An economist has warned that the price of iron ore could fall to lows of $US30 a tonne.
The bearish prediction comes after the commodity declined further last week, dropping to $US61.64 on Thursday.
Iron ore has now lost more than 16 per cent of its value since January after plummeting by 47 per cent in 2014.
However the worse may be yet to come, with an economist out of Shanghai predicting a collapse to $US30 a tonne.
According to Andy Xie, an independent economist, a contracting steel manufacturing industry in China will lead to oversupply as the big three miners – BHP Billiton, Rio Tinto and Vale- pump out record volumes of ore into a flooded market.
“We have a situation of declining demand and increasing supply,” said Xie.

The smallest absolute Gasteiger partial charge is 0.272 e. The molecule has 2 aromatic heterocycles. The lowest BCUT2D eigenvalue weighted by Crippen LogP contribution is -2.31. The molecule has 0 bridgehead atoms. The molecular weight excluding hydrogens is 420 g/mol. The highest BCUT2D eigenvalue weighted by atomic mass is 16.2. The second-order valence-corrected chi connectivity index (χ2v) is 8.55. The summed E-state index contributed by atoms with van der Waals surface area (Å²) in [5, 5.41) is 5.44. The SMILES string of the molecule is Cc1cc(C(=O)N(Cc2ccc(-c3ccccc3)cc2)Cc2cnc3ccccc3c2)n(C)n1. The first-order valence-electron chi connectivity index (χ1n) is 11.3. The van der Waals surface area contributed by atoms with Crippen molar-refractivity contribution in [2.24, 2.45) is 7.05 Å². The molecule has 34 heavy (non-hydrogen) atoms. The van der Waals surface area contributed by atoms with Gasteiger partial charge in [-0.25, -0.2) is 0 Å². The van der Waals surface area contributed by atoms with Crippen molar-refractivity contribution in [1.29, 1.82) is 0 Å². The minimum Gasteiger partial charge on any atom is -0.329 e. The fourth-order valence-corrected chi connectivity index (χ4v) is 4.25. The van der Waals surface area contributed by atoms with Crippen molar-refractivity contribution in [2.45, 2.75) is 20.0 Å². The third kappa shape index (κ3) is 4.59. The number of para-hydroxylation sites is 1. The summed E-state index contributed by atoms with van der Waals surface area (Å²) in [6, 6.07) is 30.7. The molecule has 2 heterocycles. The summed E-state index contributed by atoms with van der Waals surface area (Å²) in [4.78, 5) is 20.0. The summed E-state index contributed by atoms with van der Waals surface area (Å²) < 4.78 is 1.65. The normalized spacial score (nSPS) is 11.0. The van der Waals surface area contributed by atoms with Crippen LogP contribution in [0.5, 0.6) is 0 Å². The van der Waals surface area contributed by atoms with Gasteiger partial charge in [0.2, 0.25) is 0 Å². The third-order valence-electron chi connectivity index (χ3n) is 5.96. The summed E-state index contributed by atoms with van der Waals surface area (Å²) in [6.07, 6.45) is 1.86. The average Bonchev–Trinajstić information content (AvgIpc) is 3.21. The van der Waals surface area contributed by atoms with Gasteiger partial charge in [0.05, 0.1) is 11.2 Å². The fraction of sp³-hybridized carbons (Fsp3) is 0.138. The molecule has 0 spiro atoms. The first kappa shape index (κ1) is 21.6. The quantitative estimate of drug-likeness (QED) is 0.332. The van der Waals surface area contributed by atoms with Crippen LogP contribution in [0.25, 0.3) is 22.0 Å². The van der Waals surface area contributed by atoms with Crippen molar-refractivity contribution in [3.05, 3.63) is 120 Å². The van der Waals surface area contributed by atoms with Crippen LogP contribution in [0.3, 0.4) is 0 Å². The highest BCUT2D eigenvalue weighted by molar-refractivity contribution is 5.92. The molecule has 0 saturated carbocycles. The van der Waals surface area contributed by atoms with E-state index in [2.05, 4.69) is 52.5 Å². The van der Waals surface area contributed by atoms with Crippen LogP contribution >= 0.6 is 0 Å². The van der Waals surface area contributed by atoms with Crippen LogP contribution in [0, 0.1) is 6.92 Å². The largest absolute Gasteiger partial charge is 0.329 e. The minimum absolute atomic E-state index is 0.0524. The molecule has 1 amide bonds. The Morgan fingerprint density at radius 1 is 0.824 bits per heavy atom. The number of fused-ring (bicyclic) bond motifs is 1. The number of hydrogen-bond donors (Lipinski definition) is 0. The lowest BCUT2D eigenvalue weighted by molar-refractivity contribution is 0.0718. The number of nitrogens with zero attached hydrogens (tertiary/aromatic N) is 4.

“Domestic steel demand in China is actually declining and that trend is going to last a long time.”
Xie said there was little chance the majors would cut production in order to encourage a price lift – as this would just keep high-cost miners in the market for longer.
He said prices need to decline to a level that so painful “higher-cost Chinese mines will be forced to give up”.
“We need to see prices much, much lower. It can still go down through $40 before we bounce back.”
However a recent report suggests a collapse in Chinese production may be hard to come by with the government there working to preserve employment in regional areas and this means the price will only go one way: down.
Australia's Bureau of Resources and Energy Economics (BREE) said that while Australia will export a record 747 million tonnes of iron ore in 2014-15, its export value will decrease 24 per cent to $57 billion.
BREE cut its iron ore price forecast for 2015 to $US63 a tonne.